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Eva Cassidy - Anniversary Song


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Eva Cassidy - Anniversary Song



The album sold more than 100,000 copies in the following months. The New York Times spoke of her "silken soprano voice with a wide and seemingly effortless range, unerring pitch and a gift for phrasing that at times was heart-stoppingly eloquent." Alexis Petridis in The Guardian wrote, "There's an undeniable emotional appeal in hearing an artist who you know died in obscurity singing a song about hope and a mystical world beyond everyday life". Paul McCartney and Eric Clapton were among her new-found fans. Jazz critic Ted Gioia writes, "you might be tempted to write off the 'Cassidy sensation' ... as a response to the sad story of the singer's abbreviated life rather than as a measure of her artistry. But don't be mistaken, Cassidy was a huge talent, whose obscurity during her lifetime was almost as much a tragedy as her early death." Songbird has since achieved significant chart success in Europe.


Featuring redefining orchestral versions of classic repertoire, including Songbird, Time After Time, Autumn Leaves and Ain't No Sunshine, the project was made possible by the recent advances in audio restoration technology used in The Beatles: Get Back film. The new orchestral arrangements are by Christopher Willis, except Autumn Leaves is by William Ross and Jochem van der Saag. The title song is by Eva's musical hero, Stevie Wonder.


With more than 11 million in worldwide sales and critical acclaim such as the Wall Street Journal praising her "perfect pitch, impeccable timing and vulnerability" and USA Today citing her "emotional ability to reach the depths of any song," her unerringly tasteful sense of material continues to propel interest in her recorded work all these years later.


Revisited for the first time since release, this special Songbird 20 anniversary edition contains Eva's most popular songs, including Fields of Gold, Over the Rainbow, Songbird, and Autumn Leaves. The ten re-mastered recordings from the original album are joined here by four bonus alternative acoustic Eva solo performances of songs from the Songbird album. These solo performances were first heard on the Simply Eva album, having surfaced long after the original Songbird was released.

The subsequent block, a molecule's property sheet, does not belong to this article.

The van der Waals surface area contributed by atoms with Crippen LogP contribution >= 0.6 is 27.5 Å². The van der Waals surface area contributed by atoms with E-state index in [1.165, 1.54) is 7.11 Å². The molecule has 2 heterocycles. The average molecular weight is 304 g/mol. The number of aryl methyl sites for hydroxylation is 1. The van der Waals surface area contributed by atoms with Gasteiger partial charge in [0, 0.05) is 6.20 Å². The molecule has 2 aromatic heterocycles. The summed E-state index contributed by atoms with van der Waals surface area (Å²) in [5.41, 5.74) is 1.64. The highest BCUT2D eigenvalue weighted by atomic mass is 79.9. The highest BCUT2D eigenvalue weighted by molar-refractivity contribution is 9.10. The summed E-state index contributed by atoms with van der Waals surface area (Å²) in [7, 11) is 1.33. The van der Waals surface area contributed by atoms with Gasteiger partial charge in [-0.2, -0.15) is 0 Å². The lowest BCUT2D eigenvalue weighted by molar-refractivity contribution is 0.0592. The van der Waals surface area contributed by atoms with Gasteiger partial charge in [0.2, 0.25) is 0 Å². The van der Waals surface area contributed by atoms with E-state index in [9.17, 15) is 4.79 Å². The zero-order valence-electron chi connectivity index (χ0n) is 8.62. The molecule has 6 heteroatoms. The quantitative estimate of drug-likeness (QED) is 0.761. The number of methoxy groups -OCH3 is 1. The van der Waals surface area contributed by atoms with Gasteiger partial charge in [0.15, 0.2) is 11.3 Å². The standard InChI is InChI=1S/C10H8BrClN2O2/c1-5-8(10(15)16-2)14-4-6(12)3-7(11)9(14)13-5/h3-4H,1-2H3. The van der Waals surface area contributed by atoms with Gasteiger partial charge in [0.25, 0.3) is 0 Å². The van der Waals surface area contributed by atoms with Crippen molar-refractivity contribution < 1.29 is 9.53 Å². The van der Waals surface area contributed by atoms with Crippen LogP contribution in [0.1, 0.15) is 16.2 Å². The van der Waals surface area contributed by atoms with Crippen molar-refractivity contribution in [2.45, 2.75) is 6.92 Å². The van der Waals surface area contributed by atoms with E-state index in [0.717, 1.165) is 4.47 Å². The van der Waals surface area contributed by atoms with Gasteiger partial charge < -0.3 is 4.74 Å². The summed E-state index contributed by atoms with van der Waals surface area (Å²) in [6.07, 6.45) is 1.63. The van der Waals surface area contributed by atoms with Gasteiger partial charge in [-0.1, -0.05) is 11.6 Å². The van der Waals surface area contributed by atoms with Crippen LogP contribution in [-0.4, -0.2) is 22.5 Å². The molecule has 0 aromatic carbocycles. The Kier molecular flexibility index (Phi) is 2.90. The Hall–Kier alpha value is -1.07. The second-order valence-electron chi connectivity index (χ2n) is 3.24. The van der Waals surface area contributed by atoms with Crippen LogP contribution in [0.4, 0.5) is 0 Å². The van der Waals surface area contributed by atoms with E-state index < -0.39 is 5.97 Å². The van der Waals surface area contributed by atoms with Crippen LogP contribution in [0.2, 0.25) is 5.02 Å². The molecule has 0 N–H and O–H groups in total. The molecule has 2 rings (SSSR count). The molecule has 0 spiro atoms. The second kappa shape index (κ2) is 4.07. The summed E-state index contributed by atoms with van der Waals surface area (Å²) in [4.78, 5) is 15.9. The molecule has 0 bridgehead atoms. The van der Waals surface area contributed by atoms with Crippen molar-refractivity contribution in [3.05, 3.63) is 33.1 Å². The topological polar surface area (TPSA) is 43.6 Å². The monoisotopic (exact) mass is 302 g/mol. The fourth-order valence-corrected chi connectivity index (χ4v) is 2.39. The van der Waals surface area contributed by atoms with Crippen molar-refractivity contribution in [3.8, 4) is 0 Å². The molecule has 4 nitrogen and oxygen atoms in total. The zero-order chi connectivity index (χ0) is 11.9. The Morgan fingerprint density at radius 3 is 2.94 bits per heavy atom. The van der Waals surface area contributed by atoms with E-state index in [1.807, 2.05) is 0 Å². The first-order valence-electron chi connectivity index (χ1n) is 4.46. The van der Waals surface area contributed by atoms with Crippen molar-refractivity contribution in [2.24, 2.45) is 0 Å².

The Blues Alley performances were recorded for what was to become Eva's only solo album released during her lifetime. The original Live At Blues Alley album only included 12 of the 31 songs recorded that night.


One day punishment, justice and revenge WILL come but in the meantime we can cherish the beauty of lives and loves taken from us by this scourge. Our Angel of song Eva's Beautiful voice can sooth and remind us of the Hope that lives in the Passion of True Art, an Art that has no place for auto tuners, greed or self aggrandizement and for that we must be forever be grateful. RIP Angel and sing your songs from that place where cancer cannot enter and the wicked drown eternally in their own depravity.


Today marks the 25th anniversary of Eva Cassidy\u2019s death at age 33, and the passing of time hardly softens the blow. True, other music stars also die young, but they almost always enjoy a taste of fame and fortune before they leave us\u2014and Cassidy had none of that. Fans celebrate her posthumous renown and record sales, but her actual life brought her mostly rejection, financial struggles, and illness.


You\u2019ve heard this music, even if you don\u2019t own the album. You may have heard it on the radio or in a playlist. Or you have heard it in movies or TV shows, where it has been licensed\u2014everywhere from Love Actually to Maid in Manhattan. Or you have watched skaters competing with her music in the background in the Olympics. And it shows up in TV commercials, or gets sampled. Cassidy\u2019s admirers are legion nowadays, and the forthcoming release of a 25th anniversary edition of Live at Blues Alley is likely to expand their numbers further.